Dieter Klocker, clarinet; Guido Schiefen, cello; Olaf Dreßler, fortepiano - Beethoven: Trio No. 4 in B flat major, Op. 11 "Gassenhauer", 1. Allegro con brio
Trio Wanderer - Schubert: Piano Trio in B flat major, D. 898, 2. Andante
Vienna Piano Trio - Haydn: Keyboard Trio in G major, H. 15/25, Rondo
Yolanda Kondonassis, harp; Joshua Smith, flute; Cynthia Phelps, viola - Debussy: Sonate en trio, Interlude
As for quartets, string quartets are the core of the chamber music universe, being the starting point for nearly every composer who endeavors to write for more than two performers (and another subject for another day). Again, the specter of Beethoven looms large. The depths of expression reached in the late quartets -- particularly Nos. 12 through 16, and the Grosse Fuge, which was originally meant to be the finale of No. 13 -- still often baffle and astonish performers and listeners after nearly 200 years. Opera composer Giacomo Puccini's only chamber music is for string quartet and includes the beautiful elegy Crisantemi (Chrysanthemums). The piano quartet is another standard grouping of four players, with those by Brahms, Mozart, and Fauré being some of the most often heard. Mozart also wrote four quartets for flute, violin, viola, and cello, very enjoyable works even though he professed not to like the flute. Messiaen's Quatuor pour la fin du temps for violin, cello, clarinet, and piano is an example of a work written for specific performers -- himself and three fellow prisoners of war.
The Lindsays - Beethoven: String Quartet No. 13 in B flat major, Op. 130, Cavatina: Adagio molto espressivo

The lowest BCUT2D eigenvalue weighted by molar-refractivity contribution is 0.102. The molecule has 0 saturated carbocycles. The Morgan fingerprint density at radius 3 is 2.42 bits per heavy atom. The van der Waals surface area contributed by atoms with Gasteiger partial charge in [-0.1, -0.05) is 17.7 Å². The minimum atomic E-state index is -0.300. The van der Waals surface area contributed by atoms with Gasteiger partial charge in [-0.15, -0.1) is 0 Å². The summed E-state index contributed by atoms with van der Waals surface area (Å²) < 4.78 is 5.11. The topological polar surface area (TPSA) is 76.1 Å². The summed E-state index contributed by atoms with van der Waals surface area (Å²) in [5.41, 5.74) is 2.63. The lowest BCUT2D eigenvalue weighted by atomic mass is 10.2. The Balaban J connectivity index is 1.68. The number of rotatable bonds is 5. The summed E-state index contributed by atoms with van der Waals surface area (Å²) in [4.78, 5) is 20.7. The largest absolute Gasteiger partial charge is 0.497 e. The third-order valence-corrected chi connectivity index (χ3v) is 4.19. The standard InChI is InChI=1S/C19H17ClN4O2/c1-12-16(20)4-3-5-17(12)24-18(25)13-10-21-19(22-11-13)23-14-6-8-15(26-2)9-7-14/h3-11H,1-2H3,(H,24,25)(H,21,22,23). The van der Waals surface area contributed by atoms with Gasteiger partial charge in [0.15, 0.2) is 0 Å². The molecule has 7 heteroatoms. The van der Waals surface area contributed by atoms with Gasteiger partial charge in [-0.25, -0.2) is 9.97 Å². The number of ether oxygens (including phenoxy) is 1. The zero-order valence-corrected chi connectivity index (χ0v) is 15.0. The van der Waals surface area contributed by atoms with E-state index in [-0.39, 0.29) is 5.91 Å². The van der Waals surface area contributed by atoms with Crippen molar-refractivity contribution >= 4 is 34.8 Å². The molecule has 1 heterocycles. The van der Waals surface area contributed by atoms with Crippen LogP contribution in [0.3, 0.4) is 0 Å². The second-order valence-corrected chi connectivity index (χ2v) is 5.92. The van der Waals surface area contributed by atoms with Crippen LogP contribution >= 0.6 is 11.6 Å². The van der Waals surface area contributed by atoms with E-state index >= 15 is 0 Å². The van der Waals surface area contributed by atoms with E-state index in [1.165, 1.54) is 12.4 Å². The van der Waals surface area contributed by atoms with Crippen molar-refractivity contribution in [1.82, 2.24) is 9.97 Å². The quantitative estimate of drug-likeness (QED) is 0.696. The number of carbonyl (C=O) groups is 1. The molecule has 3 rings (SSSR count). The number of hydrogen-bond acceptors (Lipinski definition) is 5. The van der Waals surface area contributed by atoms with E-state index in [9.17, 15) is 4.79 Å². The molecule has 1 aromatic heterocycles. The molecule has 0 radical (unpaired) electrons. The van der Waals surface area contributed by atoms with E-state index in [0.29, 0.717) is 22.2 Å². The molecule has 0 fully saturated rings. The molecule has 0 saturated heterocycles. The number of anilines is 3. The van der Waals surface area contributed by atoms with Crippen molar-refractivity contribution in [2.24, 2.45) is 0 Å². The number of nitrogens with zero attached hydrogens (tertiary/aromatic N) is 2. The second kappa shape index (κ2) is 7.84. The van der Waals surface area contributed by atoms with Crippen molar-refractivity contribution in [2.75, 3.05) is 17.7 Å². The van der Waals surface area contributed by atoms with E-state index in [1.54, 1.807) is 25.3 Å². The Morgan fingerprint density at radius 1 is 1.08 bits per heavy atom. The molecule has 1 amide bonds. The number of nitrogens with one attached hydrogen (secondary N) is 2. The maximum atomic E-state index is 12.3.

The Lindsays - Beethoven: Grosse Fuge in B flat major, Op. 133
Leipziger Streichquartett - Puccini: Crisantemi
Antoine Tamestit, piano; Trio Wanderer - Fauré: Piano Quartet No. 1 in C minor, Op. 15, 1. Allegro molto moderato
Renaud Capuçon, violin; Gérard Causse, viola; Gautier Capuçon, cello; Nicholas Angelich, piano - Brahms: Piano Quartet No. 1 in G minor, Op. 25, 1. Allegro
Mozartean Players - Mozart: Piano Quartet No. 2 in E flat major, K. 493, 1. Allegro
William Bennett, flute; Grumiaux Trio - Mozart: Quartet for flute, violin, viola & cello No. 1 in D major, K. 285, 1. Allegro
Matthew Schellhorn, piano; soloists of the Philharmonia Orchestra - Messiaen: Quatuor pour la fin du temps, 1. Liturgie du cristal
There are customary combinations for quintets, although literature for five players is not as abundant as for two, three, or four players. Put a piano with a string quartet and you have the piano quintet. Dvorák's Piano Quintet in A major, B. 155, is one of the most striking of its kind. A variation on this combination is found in the Schubert evergreen, the "Trout" Quintet: piano, violin, viola, cello, and double bass. Throwing in the wind instruments, Mozart produced the Clarinet Quintet, K. 581 "Stadler" (clarinet plus string quartet) to show off the skills of his friend, Anton Stadler, and the Quintet for piano, oboe, clarinet, horn, and bassoon, K. 452. Wind quintets, like that of Carl Nielsen, are an accepted form, but brass quintets are a little more varied in instrumentation -- two trumpets or cornets, one French horn, one trombone or euphonium, and one tuba or bass trombone -- and are not heard as frequently, probably because the big, bright sound isn't thought of as being well-suited to more intimate spaces. In fact, most of the chamber works written natively for brass come from just the last 120 years, although there are numerous ceremonial works going back to the Renaissance era.
Frank Braley, piano; Ensemble Explorations - Dvorák: Piano Quintet in A major, B. 155, 1. Allegro ma non troppo
Beaux Arts Trio, Samuel Rhodes, viola; Georg Maximilian Hortnagel, double bass - Schubert: Quintet in A major, D. 667 "Trout", Andantino (Tema con variazioni)
Dieter Klöcker, clarinet; Leopolder-Quartett - Mozart: Clarinet Quintet in A major, K. 581 "Stadler", 1. Allegro
Emmanuel Pahud, flute; Sabine Meyer, clarinet; Jonathan Kelly, oboe; Radek Baborák, french horn; Stefan Schweigert, bassoon - Nielsen: Wind Quintet, FS 100 (Op. 43), 1. Allegro ben moderato
The Wallace Collection - Ewald: Brass Quintet, No. 1 in B flat major, Op. 5, 1. Moderato